- Her sobriquet of "The People's Princess" has become her legacy, as despite her status, she still admitted to struggling with the same things (mental health, marital problems) many members of society struggle with. Many felt that through her conversations and meetings with normal people, she not only listened but made them feel like she truly cared about what they had to say. This, among many other reasons, brought the royal family closer to the public and made them feel more relatable.
George VI of the United Kingdom
Father of the current queen, husband of the late Queen Mum. Last King of Ireland and last Emperor of India.
- A well-meaning but painfully shy and socially awkward man (rather like his grandson Charles) who led Britain through World War II. Had the misfortune to suffer a dreadful stammer which required considerable therapy, and coaching during public addresses, by Australian speech expert Lionel Logue.
- Only came to the throne due to the abdication of Edward VIII (which would partly explain the shyness, as he was never groomed and trained for kingship; he had expected to have a career as a military officer—in his case, in the Navy—as was the tradition for second sons). Until then he had been known as Prince Albert, Duke of York, and remained "Bertie" to the family.
- One of England's most beloved monarchs due to his steadfast leadership during the War, including his famous refusal to leave the country during the Blitz.
- Colin Firth plays him in the 2010 film The King's Speech, about him and his speech therapist. James Wilby played him in the 2002 feature Bertie and Elizabeth, which was part of the celebration of Her Majesty's 50th year as Queen. Samuel West played him in the movie Hyde Park on Hudson. Jared Harris played him in the The Crown (2016). He appears in two 2017 biopics of Winston Churchill, Ben Mendelsohn plays him in Joe Wright's Darkest Hour and James Purefoy in Churchill.
Edward VIII of the United Kingdom
Elder brother of George VI and uncle of Elizabeth II. Known as "David" among his immediate family until his accession.
- Much more forceful than his brother, he was initially an incredibly popular member of the royal family, due to his blonde, film-star good looks and skills as a salesman for brand-Britain across the Empire. During these years his popularity rivaled, if it did not exceed, that of his grandfather King Edward VII when the latter was prince of Wales. In fact, the hysteria surrounding Edward even rivalled that of Diana, Princess of Wales at the height of his popularity.
- However not long into his reign, opinion dramatically changed and he became almost universally despised as a flighty, selfish womaniser when his affair with divorced commoner Wallis Simpson and subsequent abdication caused a constitutional crisis. He abdicated after less than a year on the throne and became the Duke of Windsor. He is the only British monarch since the Norman Conquest to ever voluntarily do so.
- Pathologically hated by quite a number of people, including his father in his later years, mainly because he was appalled by Edward's numerous affairs, to the point that he eventually said: "I pray to God my eldest son will never marry and have children, and that nothing will come between Bertie and Lilibet and the throne". He got his wish, in a way.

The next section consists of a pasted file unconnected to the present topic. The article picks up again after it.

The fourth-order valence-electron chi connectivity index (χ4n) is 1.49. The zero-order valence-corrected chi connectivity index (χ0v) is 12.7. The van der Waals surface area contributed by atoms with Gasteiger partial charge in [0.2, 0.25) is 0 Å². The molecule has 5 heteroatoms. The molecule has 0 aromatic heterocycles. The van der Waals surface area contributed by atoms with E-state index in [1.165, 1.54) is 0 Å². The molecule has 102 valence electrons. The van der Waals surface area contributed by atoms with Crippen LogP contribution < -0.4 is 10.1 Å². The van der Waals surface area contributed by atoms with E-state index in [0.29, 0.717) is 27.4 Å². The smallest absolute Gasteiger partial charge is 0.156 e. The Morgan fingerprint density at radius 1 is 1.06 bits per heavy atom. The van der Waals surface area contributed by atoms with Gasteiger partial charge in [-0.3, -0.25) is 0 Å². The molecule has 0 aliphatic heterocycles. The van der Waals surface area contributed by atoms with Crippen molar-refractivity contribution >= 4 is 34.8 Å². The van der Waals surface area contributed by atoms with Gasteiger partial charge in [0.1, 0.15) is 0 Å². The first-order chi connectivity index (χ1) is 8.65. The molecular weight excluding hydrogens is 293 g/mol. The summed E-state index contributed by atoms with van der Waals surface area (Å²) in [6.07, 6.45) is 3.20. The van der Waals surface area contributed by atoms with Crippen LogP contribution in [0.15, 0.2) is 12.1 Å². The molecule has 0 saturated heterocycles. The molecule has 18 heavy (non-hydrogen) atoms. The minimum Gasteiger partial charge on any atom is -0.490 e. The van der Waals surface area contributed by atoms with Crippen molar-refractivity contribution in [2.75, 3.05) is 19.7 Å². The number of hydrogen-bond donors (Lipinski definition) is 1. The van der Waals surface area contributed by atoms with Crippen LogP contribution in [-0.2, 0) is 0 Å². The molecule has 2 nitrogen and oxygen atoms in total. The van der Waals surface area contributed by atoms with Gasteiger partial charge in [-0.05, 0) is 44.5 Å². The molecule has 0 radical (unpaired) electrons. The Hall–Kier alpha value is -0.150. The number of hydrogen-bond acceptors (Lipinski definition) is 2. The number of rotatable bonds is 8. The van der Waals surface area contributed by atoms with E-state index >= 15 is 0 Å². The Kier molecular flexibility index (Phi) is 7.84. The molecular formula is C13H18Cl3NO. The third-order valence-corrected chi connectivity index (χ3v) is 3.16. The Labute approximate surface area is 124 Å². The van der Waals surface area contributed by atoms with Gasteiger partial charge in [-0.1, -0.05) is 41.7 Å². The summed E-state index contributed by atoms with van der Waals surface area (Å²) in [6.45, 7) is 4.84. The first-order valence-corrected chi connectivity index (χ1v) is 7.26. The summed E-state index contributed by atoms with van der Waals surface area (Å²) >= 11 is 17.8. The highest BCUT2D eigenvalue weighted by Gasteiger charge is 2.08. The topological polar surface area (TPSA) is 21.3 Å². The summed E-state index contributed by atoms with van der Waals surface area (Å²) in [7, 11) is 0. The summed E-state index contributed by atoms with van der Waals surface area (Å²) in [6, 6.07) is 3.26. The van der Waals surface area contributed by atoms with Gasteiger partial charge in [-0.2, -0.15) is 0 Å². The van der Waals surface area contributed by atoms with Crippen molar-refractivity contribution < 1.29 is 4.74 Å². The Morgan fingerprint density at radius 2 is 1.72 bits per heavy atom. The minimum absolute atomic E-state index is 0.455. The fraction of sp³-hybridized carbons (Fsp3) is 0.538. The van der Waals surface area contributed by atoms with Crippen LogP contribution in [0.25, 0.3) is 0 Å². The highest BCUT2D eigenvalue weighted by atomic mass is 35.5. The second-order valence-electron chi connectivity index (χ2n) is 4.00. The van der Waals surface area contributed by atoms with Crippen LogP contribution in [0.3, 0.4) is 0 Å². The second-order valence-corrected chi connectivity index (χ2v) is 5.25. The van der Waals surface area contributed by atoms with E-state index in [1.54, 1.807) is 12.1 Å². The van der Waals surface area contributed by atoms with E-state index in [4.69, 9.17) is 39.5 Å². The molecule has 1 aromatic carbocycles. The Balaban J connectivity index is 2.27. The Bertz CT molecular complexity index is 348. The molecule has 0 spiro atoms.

- Generally considered to have been both selfish and egotistical, his childlike petulance was not helped by the somewhat infantilising manner with which Wallis Simpson treated him, referring to him as the little man and Peter Pan.
- But he was also a complex, neurotic figure, distanced from his stern, overly disciplinarian parents, especially the King, George V, who had a stern temper and would rage mercilessly at his children. Edward had an addiction to exercise and a form of anorexia, often eating nothing but an orange all day. He was obsessed with the thinness of his legs, smoked and drank to excess, and loved all things then considered modern — jazz, nightclubs, the telephone, planes, cocktails, Americans. He was extravagant and reckless, and spoke in an affected accent, mixing cockney and an American twang with the more modulated tones of the English upper classes.
- Often accused of not-exactly-latent fascist sympathies◊. After the unearthing of the so-called Marburg Files in 1945, the contents allegedly present the Duke as nothing short of a Nazi sympathizer, whose treachery and ambition extended so far as to encourage the Germans to bomb the United Kingdom into suing for peace.
- In 1940, he was made Governor of the Bahamas essentially against his will - the Open Secret being that the Caribbean kept him as far from the war in Europe as possible.
- His regnal name was in fact his first name, but his family consistently called him David, one of his middle names.
- He is played by Guy Pearce in The King's Speech. It was the anomaly in the succession caused by his abdication that inspired the 1930s setting for Ian McKellen's film adaptation of Shakespeare's Richard III. Other elements of the story appear in the film; Richard's regime is unmistakably fascist, while Edward IV's wife is given an American accent.
Wallis, Duchess of Windsor
One of the most scandalous women in British history, Mrs Simpson hit the headlines in the The '30s when it became public knowledge that she was King Edward VIIIs mistress and that he intended to marry her. Simpson will forever be known as the woman who rocked the Royals and plunged the monarchy into crisis.